Budgets are required and, if using a good template, not very difficult to prepare, distribute and adopt. While your association’s governing documents will include some basic requirements, most of the process is dictated by the Illinois Condominium Property Act (“ILCPA”). The ILCPA obligates the board to prepare and send out a proposed annual budget setting forth an estimate of all anticipated common expenses by category, as well as anticipated assessments and other income. In a nutshell, the budget must be an estimate of what the association plans on: (i) collecting in assessments, (ii) spending to operate the association, and (iii) putting into the reserve account.
Many fear putting together this list of numbers by simply guessing at what may or may not be spent in the upcoming year. Some associations have the luxury of property managers who generally do a first draft, but the self-managed associations are on their own. Moreover, smaller association often do not have reserve studies (i.e., a report put together by an architect or engineer detailing the estimated useful life of an association’s infrastructure and mechanicals with corresponding price estimates), which are helpful when preparing that first draft.
Regardless of your association’s size, the budgeting laws are the same. The first place to look are Sections 9 and 18 of the ILCPA to learn the requirements. Let’s go through what the ILCPA requires.
When is the budget “due” and when must it be sent out to the unit owners?
The answer to this question can be found in the association’s declaration or bylaws, which may contain the specific date when the budget must be presented to the association. The ILCPA mandates only that the budget be prepared annually and delivered to all unit owners a minimum of 25 days before the board meeting at which the board plans to adopt the budget. So, review the declaration and bylaws first to see if there is a specific date the budget is “due.”
Are there legal requirements for sending the budget to the unit owners?
Yes. Pursuant to Section 18(a)(6) of the ILCPA, the board must deliver the budget to all unit owners a copy of the draft budget a minimum of twenty-five (25) days before the board meeting at which the board plans on adopting the budget (the budget should be delivered via hand-delivery or mailed – electronic delivery, such as email, is fine as well as long as the unit owners have agreed in writing to receive notices electronically). In other words, if the board has the budget adoption meeting planned for October 25th, that draft better be sent or delivered to all unit owners before October 1st.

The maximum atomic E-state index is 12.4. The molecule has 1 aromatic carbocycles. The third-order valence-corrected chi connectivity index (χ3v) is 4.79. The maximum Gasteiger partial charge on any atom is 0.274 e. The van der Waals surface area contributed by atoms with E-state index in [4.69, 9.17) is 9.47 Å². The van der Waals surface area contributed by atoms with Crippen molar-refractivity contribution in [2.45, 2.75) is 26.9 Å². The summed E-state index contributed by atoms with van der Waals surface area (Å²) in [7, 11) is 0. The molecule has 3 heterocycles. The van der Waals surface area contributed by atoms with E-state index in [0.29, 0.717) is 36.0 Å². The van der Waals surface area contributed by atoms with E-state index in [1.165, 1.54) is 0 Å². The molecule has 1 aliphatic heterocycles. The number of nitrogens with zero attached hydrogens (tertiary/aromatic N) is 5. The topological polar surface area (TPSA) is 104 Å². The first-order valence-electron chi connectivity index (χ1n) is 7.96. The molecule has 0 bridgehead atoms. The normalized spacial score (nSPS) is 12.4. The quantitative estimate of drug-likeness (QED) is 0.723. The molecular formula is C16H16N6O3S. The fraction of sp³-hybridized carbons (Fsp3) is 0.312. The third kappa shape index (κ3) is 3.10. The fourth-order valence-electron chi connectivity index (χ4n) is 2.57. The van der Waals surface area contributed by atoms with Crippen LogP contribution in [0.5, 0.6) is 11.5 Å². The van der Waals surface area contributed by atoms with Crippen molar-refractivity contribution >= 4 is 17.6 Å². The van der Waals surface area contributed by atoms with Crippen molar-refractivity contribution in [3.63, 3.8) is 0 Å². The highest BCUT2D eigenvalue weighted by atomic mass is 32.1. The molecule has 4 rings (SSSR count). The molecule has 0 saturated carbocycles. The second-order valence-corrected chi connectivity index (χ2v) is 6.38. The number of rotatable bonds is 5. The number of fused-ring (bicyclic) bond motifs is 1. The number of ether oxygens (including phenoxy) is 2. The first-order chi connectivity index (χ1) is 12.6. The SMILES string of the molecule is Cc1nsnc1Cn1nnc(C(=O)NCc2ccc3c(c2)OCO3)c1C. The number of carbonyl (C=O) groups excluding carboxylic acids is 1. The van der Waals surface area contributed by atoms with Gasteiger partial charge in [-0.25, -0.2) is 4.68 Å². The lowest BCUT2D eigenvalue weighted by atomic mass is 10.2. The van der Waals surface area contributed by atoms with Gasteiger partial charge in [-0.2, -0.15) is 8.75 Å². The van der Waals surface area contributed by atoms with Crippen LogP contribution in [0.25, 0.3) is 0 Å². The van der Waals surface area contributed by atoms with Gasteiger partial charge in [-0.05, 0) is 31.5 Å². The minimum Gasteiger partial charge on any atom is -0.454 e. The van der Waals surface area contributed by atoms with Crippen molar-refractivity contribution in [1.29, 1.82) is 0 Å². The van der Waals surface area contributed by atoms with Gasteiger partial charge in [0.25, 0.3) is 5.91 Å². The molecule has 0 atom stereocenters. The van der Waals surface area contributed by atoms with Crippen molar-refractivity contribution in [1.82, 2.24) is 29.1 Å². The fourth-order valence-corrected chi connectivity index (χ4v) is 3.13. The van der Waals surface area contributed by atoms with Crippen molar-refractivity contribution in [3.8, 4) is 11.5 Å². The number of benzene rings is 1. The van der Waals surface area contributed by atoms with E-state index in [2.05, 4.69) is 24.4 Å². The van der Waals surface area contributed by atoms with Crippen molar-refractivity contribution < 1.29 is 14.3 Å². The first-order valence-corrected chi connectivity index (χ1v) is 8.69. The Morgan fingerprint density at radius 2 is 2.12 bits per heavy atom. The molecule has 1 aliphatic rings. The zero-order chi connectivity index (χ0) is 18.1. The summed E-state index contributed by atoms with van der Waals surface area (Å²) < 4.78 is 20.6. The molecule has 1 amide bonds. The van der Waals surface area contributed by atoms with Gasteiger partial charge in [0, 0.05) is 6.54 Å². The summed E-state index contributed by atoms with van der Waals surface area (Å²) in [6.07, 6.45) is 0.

Does the board approve the budget at a board meeting?
Yes, it’s approved by the board at a board meeting. The meeting at which the board adopts the budget also has special notice requirements (i.e. more than the standard 48 hours’ notice for a regular board meeting). We already said the ILCPA requires the budget draft go out at least twenty-five (25) days prior to the board meeting; it also requires notice of the board meeting at which the board plans on adopting the budget be delivered no less than 10 and no more than 30 days prior to that meeting.
So when should the notice and draft be sent out?
We recommend delivering the draft and the meeting notice in the same mailing package to each unit owner (either hand-delivery, USPS or electronically if the unit owner agreed in writing to electronic delivery) sometime within the 25 to 30-day window prior to the board meeting at which the board plans on adopting the budget. To use the same example from above, if the board plans on adopting the budget on October 25th, it should have the notice and draft delivered or postmarked sometime between September 25th and September 30th (25 – 30 days prior to the meeting). Also note, an easy tool to help calculate the dates is available at www.altuslegal.com, using the DecSpeak Budget Meeting Date Calculator app (free).
How does the board adopt the budget at the meeting?
Simply put, by a majority vote of the board (with a quorum of board members present). The unit owners do not vote on the budget; the board alone adopts the annual budget. The unit owners do, however, have the right to reject the budget by a certain procedure described further below.
Can the unit owners reject a proposed budget?
Yes. Section 18(a)(8) of the ILCPA provides a method for unit owners to reject an annual budget if that budget exceeds 115% of the previous year’s regular and special assessments. Let’s unpack that a bit with an example. If the board adopts a budget that includes an assessment increase that is 115% of the prior year’s assessments (i.e., if Unit A paid $100 in 2017 but the 2018 budget has Unit A paying $116, that exceeds the 115%), then the unit owners have the opportunity to gather 20% of the signatures of the total unit ownership and send those signatures, along with a petition to the board, within twenty-one (21) days of the date of the board’s adoption of said budget to demand a unit owner meeting. The board is then obligated to call a unit owner meeting where a majority of the total votes of the association can be cast to reject the adopted budget, sending the board back to the drawing board to come up with a different draft.
One last example to drive the point home; the board adopts a budget with assessments that exceed 115% of the prior year’s assessments; 20% of the unit ownership sign a petition within twenty-one (21) days of the board’s adoption of the budget and send that petition to the board; the board calls the required unit owner meeting. If more than half of the entire unit ownership vote at that meeting to reject the budget, the budget is scrapped and the process begins again. If less than half vote to reject the budget, the budget stands.